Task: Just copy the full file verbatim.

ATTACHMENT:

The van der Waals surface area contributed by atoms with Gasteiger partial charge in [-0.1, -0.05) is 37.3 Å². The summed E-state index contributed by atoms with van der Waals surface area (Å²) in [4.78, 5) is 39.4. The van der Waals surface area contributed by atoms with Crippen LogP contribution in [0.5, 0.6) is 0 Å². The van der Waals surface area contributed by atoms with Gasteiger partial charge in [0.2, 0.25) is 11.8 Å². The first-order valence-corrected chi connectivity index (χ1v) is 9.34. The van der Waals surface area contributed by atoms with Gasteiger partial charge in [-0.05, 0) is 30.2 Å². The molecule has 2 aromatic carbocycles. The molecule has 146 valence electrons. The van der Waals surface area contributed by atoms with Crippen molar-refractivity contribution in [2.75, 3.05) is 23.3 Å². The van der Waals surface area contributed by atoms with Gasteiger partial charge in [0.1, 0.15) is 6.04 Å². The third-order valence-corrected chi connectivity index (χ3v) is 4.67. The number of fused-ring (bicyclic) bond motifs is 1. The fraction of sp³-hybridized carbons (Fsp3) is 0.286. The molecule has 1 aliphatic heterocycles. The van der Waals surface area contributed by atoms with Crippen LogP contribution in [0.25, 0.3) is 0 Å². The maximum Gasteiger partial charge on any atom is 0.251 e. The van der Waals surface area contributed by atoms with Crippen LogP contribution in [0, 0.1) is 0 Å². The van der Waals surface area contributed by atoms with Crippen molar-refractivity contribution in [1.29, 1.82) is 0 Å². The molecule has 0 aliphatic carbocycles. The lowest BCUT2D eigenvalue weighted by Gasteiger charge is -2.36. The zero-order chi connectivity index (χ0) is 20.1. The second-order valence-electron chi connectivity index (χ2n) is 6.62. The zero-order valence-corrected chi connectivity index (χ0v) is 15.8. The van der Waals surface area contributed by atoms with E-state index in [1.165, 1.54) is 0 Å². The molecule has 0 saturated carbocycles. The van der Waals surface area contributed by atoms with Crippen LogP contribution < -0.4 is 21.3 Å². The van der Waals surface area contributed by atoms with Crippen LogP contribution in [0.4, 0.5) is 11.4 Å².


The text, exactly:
The van der Waals surface area contributed by atoms with Gasteiger partial charge in [-0.1, -0.05) is 37.3 Å². The summed E-state index contributed by atoms with van der Waals surface area (Å²) in [4.78, 5) is 39.4. The van der Waals surface area contributed by atoms with Crippen LogP contribution in [0.5, 0.6) is 0 Å². The van der Waals surface area contributed by atoms with Gasteiger partial charge in [0.2, 0.25) is 11.8 Å². The first-order valence-corrected chi connectivity index (χ1v) is 9.34. The van der Waals surface area contributed by atoms with Gasteiger partial charge in [-0.05, 0) is 30.2 Å². The molecule has 2 aromatic carbocycles. The molecule has 146 valence electrons. The van der Waals surface area contributed by atoms with Crippen molar-refractivity contribution in [2.75, 3.05) is 23.3 Å². The van der Waals surface area contributed by atoms with Gasteiger partial charge in [0.1, 0.15) is 6.04 Å². The third-order valence-corrected chi connectivity index (χ3v) is 4.67. The number of fused-ring (bicyclic) bond motifs is 1. The fraction of sp³-hybridized carbons (Fsp3) is 0.286. The molecule has 1 aliphatic heterocycles. The van der Waals surface area contributed by atoms with Crippen LogP contribution in [0.25, 0.3) is 0 Å². The maximum Gasteiger partial charge on any atom is 0.251 e. The van der Waals surface area contributed by atoms with Crippen LogP contribution in [0, 0.1) is 0 Å². The van der Waals surface area contributed by atoms with Crippen molar-refractivity contribution in [1.29, 1.82) is 0 Å². The molecule has 0 aliphatic carbocycles. The lowest BCUT2D eigenvalue weighted by Gasteiger charge is -2.36. The zero-order chi connectivity index (χ0) is 20.1. The second-order valence-electron chi connectivity index (χ2n) is 6.62. The zero-order valence-corrected chi connectivity index (χ0v) is 15.8. The van der Waals surface area contributed by atoms with E-state index in [1.165, 1.54) is 0 Å². The molecule has 0 saturated carbocycles. The van der Waals surface area contributed by atoms with Crippen LogP contribution < -0.4 is 21.3 Å². The van der Waals surface area contributed by atoms with Crippen LogP contribution in [0.4, 0.5) is 11.4 Å².